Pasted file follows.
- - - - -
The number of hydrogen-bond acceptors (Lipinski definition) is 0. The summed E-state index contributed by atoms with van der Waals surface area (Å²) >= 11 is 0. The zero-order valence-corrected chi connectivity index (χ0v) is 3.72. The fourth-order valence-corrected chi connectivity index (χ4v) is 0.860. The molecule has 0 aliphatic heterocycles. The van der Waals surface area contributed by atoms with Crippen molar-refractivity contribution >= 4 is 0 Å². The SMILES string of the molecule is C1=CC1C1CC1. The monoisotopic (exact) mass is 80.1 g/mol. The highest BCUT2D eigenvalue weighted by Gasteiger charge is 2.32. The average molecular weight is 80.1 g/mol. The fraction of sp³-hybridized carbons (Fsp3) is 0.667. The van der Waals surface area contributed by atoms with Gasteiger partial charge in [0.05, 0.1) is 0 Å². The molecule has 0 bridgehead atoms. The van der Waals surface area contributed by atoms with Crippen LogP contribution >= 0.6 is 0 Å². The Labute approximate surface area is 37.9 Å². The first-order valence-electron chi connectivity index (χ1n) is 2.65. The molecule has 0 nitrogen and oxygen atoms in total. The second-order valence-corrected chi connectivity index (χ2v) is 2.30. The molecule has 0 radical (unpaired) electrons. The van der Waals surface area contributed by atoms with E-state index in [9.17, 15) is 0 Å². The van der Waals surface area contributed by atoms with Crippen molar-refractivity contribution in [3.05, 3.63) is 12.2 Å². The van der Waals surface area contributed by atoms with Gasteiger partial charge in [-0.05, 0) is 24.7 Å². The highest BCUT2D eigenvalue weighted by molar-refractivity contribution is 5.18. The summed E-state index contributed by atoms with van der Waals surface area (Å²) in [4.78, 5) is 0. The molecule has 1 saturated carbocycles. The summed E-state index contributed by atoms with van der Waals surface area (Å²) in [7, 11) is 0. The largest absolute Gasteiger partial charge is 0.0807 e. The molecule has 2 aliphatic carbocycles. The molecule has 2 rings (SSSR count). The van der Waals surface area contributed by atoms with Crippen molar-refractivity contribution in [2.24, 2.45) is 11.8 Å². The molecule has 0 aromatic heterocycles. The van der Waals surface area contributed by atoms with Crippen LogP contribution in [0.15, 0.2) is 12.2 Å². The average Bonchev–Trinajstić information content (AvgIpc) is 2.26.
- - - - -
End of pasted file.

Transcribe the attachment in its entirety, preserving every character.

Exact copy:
The number of hydrogen-bond acceptors (Lipinski definition) is 0. The summed E-state index contributed by atoms with van der Waals surface area (Å²) >= 11 is 0. The zero-order valence-corrected chi connectivity index (χ0v) is 3.72. The fourth-order valence-corrected chi connectivity index (χ4v) is 0.860. The molecule has 0 aliphatic heterocycles. The van der Waals surface area contributed by atoms with Crippen molar-refractivity contribution >= 4 is 0 Å². The SMILES string of the molecule is C1=CC1C1CC1. The monoisotopic (exact) mass is 80.1 g/mol. The highest BCUT2D eigenvalue weighted by Gasteiger charge is 2.32. The average molecular weight is 80.1 g/mol. The fraction of sp³-hybridized carbons (Fsp3) is 0.667. The van der Waals surface area contributed by atoms with Gasteiger partial charge in [0.05, 0.1) is 0 Å². The molecule has 0 bridgehead atoms. The van der Waals surface area contributed by atoms with Crippen LogP contribution >= 0.6 is 0 Å². The Labute approximate surface area is 37.9 Å². The first-order valence-electron chi connectivity index (χ1n) is 2.65. The molecule has 0 nitrogen and oxygen atoms in total. The second-order valence-corrected chi connectivity index (χ2v) is 2.30. The molecule has 0 radical (unpaired) electrons. The van der Waals surface area contributed by atoms with E-state index in [9.17, 15) is 0 Å². The van der Waals surface area contributed by atoms with Crippen molar-refractivity contribution in [3.05, 3.63) is 12.2 Å². The van der Waals surface area contributed by atoms with Gasteiger partial charge in [-0.05, 0) is 24.7 Å². The highest BCUT2D eigenvalue weighted by molar-refractivity contribution is 5.18. The summed E-state index contributed by atoms with van der Waals surface area (Å²) in [4.78, 5) is 0. The molecule has 1 saturated carbocycles. The summed E-state index contributed by atoms with van der Waals surface area (Å²) in [7, 11) is 0. The largest absolute Gasteiger partial charge is 0.0807 e. The molecule has 2 aliphatic carbocycles. The molecule has 2 rings (SSSR count). The van der Waals surface area contributed by atoms with Crippen molar-refractivity contribution in [2.24, 2.45) is 11.8 Å². The molecule has 0 aromatic heterocycles. The van der Waals surface area contributed by atoms with Crippen LogP contribution in [0.15, 0.2) is 12.2 Å². The average Bonchev–Trinajstić information content (AvgIpc) is 2.26.